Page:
Of course, some companies, even before the pandemic, were trying to avoid raucous or alcoholic celebrations. Roy Bahat, a venture capital investor at Bloomberg Beta, has hosted a startup party since 2014, called Startup Festivus, on the first Friday in December from 3 to 6 p.m., so people can return home to their families.
“We want to have Christmas parties where next Monday everyone shows up proud of who they were,” Bahat said. “We all know the story of someone who goes to a Christmas party and ends up doing something that causes a big breakup.”
At Conductor, a New York-based software company, CEO Seth Besmertnik decided that what his employees would like most this year would be to take a week off at the same time in late December and then have a party in February. once the year-end deadlines have expired. This month there was a casual happy hour at a wine bar in Midtown, which started early, at 5:30 p.m.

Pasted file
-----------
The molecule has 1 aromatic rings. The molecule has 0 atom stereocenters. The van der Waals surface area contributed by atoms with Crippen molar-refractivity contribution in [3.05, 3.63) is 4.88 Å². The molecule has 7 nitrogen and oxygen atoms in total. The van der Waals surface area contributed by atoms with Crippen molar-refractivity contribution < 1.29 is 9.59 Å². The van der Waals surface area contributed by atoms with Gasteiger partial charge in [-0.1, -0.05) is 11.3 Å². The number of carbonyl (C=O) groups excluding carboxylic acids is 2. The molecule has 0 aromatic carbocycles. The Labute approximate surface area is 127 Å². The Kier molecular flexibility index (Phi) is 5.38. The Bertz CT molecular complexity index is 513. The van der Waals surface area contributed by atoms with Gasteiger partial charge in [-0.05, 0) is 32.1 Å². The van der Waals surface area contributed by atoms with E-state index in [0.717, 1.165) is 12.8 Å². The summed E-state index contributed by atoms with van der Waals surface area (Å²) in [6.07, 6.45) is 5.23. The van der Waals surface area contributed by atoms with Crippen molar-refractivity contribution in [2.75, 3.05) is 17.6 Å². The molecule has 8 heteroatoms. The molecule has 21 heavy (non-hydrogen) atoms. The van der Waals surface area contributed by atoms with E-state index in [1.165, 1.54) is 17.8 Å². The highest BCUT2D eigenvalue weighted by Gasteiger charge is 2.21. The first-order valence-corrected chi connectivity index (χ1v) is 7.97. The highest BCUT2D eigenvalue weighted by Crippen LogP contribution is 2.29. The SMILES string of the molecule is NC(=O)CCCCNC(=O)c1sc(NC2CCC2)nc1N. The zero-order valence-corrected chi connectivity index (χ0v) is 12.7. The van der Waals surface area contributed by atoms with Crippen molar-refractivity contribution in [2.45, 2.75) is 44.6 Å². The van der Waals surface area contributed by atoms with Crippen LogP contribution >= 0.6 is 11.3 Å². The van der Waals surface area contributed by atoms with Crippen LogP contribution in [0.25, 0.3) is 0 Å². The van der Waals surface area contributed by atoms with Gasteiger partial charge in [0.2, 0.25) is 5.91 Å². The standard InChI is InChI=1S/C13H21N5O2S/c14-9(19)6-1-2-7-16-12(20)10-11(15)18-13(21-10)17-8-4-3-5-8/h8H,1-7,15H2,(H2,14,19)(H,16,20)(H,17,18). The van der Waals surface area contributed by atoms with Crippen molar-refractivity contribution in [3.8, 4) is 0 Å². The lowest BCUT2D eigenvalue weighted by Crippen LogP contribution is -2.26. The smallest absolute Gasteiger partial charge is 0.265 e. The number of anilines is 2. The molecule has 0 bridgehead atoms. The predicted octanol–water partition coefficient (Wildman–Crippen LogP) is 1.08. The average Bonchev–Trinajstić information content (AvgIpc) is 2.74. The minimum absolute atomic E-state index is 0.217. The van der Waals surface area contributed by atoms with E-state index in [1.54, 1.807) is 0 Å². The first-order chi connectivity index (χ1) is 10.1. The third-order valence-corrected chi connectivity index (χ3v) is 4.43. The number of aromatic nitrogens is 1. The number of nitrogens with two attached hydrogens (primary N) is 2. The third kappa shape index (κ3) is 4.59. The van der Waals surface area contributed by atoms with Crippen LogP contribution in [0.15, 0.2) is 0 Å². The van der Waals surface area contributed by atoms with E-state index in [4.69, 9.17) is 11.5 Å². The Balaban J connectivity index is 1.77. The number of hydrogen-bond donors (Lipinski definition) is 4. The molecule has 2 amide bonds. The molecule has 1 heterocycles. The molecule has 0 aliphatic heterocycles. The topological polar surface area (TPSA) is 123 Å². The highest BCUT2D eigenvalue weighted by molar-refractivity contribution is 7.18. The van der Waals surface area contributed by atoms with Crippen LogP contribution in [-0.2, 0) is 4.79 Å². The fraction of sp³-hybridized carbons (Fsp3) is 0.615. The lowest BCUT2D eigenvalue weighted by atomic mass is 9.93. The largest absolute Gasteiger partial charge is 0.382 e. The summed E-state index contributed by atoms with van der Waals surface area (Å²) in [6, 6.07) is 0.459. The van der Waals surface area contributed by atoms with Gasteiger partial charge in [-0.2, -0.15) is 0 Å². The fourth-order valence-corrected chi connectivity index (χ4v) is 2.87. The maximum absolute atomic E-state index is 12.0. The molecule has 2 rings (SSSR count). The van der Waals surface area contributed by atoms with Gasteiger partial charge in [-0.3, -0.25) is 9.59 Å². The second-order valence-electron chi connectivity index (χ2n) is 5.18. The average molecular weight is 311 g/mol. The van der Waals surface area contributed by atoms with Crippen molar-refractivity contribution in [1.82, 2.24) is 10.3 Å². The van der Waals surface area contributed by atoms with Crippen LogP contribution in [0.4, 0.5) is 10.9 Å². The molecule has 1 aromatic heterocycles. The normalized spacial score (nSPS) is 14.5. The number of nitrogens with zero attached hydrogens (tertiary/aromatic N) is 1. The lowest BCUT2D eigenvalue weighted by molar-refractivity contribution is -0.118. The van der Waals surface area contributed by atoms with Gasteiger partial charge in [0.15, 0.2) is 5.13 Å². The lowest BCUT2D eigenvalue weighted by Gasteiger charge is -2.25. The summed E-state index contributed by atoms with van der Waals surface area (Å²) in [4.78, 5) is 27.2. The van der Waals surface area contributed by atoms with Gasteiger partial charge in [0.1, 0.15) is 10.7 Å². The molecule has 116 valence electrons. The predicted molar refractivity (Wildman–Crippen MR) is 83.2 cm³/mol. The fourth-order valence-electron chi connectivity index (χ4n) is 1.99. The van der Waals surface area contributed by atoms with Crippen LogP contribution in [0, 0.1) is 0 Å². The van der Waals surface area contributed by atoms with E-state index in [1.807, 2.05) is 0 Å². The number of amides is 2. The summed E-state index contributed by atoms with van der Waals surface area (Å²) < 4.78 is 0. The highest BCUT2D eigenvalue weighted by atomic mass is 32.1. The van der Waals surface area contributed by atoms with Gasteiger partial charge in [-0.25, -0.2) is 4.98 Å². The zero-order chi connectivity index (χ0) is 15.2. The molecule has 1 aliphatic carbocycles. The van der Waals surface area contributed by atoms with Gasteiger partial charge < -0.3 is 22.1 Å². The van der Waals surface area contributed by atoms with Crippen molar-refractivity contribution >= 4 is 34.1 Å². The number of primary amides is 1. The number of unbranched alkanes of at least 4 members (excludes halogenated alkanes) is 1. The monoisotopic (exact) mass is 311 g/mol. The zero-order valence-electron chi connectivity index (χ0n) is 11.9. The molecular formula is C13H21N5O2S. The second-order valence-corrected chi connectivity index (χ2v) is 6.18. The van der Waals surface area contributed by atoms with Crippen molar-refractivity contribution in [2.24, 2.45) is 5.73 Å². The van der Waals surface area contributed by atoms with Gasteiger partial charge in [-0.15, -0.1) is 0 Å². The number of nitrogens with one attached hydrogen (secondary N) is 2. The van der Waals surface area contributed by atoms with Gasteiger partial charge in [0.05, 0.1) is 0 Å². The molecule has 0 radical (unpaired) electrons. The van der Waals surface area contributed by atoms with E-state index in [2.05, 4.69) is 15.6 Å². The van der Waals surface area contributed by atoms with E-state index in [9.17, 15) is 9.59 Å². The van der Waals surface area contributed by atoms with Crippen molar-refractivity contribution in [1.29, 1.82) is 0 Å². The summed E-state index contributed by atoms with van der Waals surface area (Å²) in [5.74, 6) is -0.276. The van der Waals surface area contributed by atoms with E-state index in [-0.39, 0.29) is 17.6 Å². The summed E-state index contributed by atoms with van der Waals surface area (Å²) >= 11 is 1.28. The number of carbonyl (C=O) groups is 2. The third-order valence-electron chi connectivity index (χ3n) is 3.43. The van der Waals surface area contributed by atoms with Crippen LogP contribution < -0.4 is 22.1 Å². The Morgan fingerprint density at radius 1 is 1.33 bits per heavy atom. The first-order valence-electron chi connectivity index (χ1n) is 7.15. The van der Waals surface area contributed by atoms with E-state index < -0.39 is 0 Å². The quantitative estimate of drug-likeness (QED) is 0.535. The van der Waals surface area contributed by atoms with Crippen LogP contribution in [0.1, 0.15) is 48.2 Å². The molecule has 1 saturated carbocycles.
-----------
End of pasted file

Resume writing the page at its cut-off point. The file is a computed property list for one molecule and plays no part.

“We went from working five days a week all the time and going to late-night events to the other end of the spectrum, which is, 'I don't want to come to the office, I want to get all my travel time back.' for me,'” she said. “When you organize an event to inspire people, motivate them and reward them, do it on terms they would appreciate.”
“Even I personally want to get home sooner,” he added. “I don't want to be out all night.”
Of course, not all employees are willing to leave the noisy old days behind. Kerrie Shakespeare, chief purpose officer at O2E Brands, which offers services to care for people's homes, such as painting and trash removal, said her company held afternoon parties this year, after having held evening parties in the past.
The staff consensus was clear, he said. “The response was that people liked the late-night party.”
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